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An Open Letter To The 21st Century Society

An Open Letter To The 21st Century Society

Dear society,

Today I would like to talk to you – the craftsman who are providing the pioneers of tomorrow with the tools to take this world on headstrong and make it better for the generations to follow. How far do you really think we have come in the 21st century?

It has been for a while now that I have seen what we are truly capable of, what we have always been capable of: War, genocide, animal cruelty, child abuse, inequality due to gender and race and many other atrocities that, in order to list them it would take me until the next Olympics – that is, if I am lucky enough. It seems as if William Golding had it right when he wrote Lord of the Flies with the intention of making it clear that mankind is and will always be torn between two opposing forces: Savagery vs Civilization.

Many, including myself have hoped that with light carriers such as Martin Luther King, Mother Theresa, Nelson Mandela, The Dalai Lama; and the warriors such as Gloria Steinmann, Marian Wright Edelman, Harry Hay and Roy Wilkins – that we have learned to move past all that has divided us, all that has chained and oppressed us. However, with the latest look at the shocking statistics of bullying, I see this is not the case.

Bullying is the root of our problems

In comparison to all the other problems humanity face, bullying might seem small and insignificant, when in fact, it is the core of it all.

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The Free Dictionary defines bullying as: “A person who is habitually cruel or overbearing, especially to smaller or weaker people.”

Stopbullying defines it as: “unwanted, aggressive behavior among school aged children that involves a real or perceived power imbalance. The behavior is repeated, or has the potential to be repeated, over time.”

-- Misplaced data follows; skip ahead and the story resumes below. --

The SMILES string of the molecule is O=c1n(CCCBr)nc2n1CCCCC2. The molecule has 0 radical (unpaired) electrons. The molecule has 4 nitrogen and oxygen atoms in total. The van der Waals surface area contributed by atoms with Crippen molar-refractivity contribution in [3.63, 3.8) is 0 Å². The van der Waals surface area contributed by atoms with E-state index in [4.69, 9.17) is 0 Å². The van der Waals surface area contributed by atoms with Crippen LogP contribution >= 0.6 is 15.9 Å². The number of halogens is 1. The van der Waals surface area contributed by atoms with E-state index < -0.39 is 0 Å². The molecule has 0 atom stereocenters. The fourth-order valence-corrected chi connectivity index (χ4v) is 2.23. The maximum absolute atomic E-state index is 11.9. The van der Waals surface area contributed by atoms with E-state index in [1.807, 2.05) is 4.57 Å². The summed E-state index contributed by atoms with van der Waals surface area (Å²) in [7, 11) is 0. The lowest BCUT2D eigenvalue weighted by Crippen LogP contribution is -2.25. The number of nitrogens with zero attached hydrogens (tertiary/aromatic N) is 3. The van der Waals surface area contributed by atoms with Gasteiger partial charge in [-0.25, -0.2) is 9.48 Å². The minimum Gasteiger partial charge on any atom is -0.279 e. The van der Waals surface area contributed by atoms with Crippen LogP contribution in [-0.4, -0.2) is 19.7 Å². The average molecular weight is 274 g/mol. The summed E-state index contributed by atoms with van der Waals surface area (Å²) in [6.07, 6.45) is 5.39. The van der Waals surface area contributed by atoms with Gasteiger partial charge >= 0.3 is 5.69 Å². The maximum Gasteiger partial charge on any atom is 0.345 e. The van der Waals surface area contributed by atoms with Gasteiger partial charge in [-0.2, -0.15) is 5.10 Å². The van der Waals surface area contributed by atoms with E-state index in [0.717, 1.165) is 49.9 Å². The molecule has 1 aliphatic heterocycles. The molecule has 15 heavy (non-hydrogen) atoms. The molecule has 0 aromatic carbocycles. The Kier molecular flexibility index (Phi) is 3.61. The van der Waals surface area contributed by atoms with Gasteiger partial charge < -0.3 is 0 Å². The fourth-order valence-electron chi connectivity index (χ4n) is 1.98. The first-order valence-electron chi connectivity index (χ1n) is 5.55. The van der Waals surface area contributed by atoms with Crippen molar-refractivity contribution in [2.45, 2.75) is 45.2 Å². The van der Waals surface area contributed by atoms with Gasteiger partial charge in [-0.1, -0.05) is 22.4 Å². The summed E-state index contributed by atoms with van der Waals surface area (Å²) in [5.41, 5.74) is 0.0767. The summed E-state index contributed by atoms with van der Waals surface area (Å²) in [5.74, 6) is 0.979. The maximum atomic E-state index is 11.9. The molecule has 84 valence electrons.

Yet, the notion that it is only the small, weak and young who are bullied has long since been demolished and it has spread to wider waters where anyone out there swimming against the stream with individualism or liberation, anyone who defies the societal rules that mankind has used to bar others in, are threatened and abused.

When did we sink so low?

My frustration of this stems from a recent incident that has happened in South Africa, where a lady (married I might add) felt the need to spice up her sex life and send her husband a picture of her genitals. Unfortunately she sent it to her child’s Sports Moms group message – and some “lady”, who most likely likes attention and wanted to have the approval in the form of laughter from her husband and friends, – deemed it fit to publish it on social media for all the world to see.

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An honest mistake from her part – and no, I am not talking about the spicy selfie – ends up ruining the life of a family who no longer can show their faces anywhere. All of this because one person felt the need to feel empowered and accepted by humiliating another.

When did we sink this low? When did the downgrading of someone start bringing us the pleasure of being in a superior position to others and in on the latest scandal with no thought as to how this can drastically change the life of the person that we are bullying?

Don’t give in to being someone you’re not

Have we stopped a moment to consider the lethal ripple effect of our actions? The ripple effect of choosing to stomp someone down in the ground for being a liberated individual – something we wish we could be, but are too cemented in the system of trying to impress those around us with our looks, possessions and wit to even try and become our true selves.

Why do we find it so easy to contribute to the low self-esteem of others, to their depression, their suicide thoughts and attempts, their fears and anxieties, their disorders and their rage? No wonder we are in one of the worst global situation that mankind has ever seen. We are filled with hate and prejudice; with selfish desires and no thought as to what I could do to help my fellow brother or sister.